Collegetown residents got their first glance at the proposed redevelopment of the Chacona Block on College Avenue that currently houses Collegetown Bagels and Ruloff's.
The proposal, which was submitted to the city in late summer, calls for a six story building that would redevelop 411-415 College Avenue. The project would bring 56 rental units and 4,000 sq. ft. of commercial space on the ground floor, and will require CTB and Ruloff's to close for at least a significant amount of time.
The feedback meeting, which was hosted by property owner Student Agencies, architect and consultant Whitham Planning and designers HOLT Architects, is one of several similar events that the group will hold over the next few months to better involve local residents. Scott Whitham, of Whitham Planning, listed the project's timeline as follows, assuming all goes well: by the end of May 2020 they hope to have a final approval in hand and begin construction in June. It will take a little over a year to complete construction, meaning they aim to have the building open and operational by the time the 2021 fall semester begins.
Ryan Schutts, of HOLT, said the design was an attempt to connote the building's neighborhood context, though they will likely be tweaking the design now after some feedback from the Planning Board during their initial meeting with them. Their efforts to maintain the neighborhood character, as is so often mentioned, were partially inspired by the intense battle that developed over whether or not the Chacona Block was worthy of a historic designation. The designation would have meant that virtually any major redevelopment plans would have to be approved by the Ithaca Landmarks Preservation Commission, which is in charge of initiating the historic designation process. Mayor Svante Myrick broke a tied Common Council vote to reject the historic designation. The project is currently estimated to cost $14 million, though Schutts said they're obviously working on bringing that down a bit.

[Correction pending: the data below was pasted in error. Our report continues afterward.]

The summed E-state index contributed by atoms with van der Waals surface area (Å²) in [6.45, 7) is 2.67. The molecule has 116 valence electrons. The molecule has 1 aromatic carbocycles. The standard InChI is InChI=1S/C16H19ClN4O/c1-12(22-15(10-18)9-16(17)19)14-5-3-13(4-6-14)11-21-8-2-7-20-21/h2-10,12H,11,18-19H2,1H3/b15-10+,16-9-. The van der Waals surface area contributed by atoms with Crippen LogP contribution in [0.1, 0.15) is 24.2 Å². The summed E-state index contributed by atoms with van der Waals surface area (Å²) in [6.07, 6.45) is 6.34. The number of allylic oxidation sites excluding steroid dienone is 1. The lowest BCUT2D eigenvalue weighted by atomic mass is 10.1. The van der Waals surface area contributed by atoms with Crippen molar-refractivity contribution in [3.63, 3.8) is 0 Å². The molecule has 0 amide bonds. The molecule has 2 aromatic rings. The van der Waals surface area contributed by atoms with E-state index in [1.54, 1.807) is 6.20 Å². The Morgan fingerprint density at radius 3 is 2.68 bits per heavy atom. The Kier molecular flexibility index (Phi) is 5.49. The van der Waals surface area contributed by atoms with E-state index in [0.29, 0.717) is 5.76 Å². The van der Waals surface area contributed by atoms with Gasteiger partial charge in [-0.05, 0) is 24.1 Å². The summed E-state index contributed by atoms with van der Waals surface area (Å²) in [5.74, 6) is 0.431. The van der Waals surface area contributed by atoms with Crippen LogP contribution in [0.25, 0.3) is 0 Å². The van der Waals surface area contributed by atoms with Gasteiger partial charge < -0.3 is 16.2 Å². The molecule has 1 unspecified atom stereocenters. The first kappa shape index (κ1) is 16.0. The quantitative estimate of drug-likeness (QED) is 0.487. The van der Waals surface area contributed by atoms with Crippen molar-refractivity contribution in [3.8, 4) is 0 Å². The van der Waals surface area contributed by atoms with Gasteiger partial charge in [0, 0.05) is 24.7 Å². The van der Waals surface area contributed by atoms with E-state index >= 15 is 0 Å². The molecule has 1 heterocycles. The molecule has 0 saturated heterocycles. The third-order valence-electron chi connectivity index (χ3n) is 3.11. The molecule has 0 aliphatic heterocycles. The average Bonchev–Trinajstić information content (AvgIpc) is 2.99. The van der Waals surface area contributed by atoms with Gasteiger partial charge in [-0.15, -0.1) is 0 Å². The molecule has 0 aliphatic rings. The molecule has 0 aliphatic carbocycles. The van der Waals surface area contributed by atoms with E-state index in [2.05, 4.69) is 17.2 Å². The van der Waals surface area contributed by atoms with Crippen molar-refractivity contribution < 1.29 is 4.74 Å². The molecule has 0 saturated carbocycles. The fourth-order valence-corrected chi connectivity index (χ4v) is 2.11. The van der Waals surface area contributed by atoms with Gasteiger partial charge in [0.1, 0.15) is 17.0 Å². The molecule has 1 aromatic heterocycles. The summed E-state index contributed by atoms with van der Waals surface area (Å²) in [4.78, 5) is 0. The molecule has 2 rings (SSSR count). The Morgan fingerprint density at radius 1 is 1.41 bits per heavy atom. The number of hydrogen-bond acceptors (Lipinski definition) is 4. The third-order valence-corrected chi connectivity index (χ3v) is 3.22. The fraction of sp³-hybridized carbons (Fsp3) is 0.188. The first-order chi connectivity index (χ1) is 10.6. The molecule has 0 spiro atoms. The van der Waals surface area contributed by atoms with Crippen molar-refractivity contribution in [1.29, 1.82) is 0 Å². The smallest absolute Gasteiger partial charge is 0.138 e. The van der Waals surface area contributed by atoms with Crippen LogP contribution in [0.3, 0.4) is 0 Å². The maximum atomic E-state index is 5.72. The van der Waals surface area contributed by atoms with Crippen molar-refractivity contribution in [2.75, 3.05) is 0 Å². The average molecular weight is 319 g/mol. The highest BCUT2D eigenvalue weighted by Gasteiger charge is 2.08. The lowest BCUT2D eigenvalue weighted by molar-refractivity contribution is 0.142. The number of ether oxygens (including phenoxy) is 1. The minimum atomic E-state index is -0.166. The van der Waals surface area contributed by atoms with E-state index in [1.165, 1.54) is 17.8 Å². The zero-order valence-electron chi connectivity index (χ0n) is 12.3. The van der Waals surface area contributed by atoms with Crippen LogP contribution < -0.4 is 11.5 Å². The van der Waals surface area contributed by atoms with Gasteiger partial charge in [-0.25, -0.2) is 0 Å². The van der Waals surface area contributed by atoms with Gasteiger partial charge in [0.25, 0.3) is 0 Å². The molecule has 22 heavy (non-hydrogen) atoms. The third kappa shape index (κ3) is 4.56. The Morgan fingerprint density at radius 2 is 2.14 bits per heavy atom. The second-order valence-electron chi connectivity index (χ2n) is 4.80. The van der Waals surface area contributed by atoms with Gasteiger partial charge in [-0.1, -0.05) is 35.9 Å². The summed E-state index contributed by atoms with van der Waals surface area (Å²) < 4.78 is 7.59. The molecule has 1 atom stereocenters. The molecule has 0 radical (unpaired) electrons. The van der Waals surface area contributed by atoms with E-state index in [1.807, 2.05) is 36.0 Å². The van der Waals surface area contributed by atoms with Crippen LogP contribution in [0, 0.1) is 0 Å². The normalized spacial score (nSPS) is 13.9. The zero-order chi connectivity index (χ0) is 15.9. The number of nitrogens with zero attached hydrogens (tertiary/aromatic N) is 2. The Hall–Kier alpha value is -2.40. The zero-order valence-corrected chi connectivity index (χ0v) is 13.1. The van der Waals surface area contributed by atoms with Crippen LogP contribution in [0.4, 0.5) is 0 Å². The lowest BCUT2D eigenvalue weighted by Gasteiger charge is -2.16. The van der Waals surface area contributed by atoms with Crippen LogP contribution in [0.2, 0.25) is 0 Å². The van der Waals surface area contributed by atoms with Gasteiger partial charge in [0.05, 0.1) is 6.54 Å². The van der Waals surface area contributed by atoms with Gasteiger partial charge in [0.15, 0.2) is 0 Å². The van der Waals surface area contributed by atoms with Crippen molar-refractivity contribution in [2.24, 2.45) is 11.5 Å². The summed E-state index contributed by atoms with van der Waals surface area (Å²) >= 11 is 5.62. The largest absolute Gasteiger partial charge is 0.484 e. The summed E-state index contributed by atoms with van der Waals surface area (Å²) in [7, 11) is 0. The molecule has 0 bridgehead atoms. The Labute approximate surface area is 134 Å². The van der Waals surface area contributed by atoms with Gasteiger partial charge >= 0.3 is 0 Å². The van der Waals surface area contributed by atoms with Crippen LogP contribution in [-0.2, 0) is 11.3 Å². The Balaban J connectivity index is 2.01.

"One of the biggest concerns is the use," neighborhood resident Jennifer Wilkins said. "There's a strong interest in this community to have that be a place where people gather and have coffee, a beer after work. There's a hope that that community feeling doesn't go away. And that's going to depend a lot on what kind of business goes into there."
To that point, Student Agencies CEO Kyle Karnes said the organization had been in talks to allow CTB and possibly Ruloff's to move back into the space when construction is finished, but no solid plans have been agreed upon yet.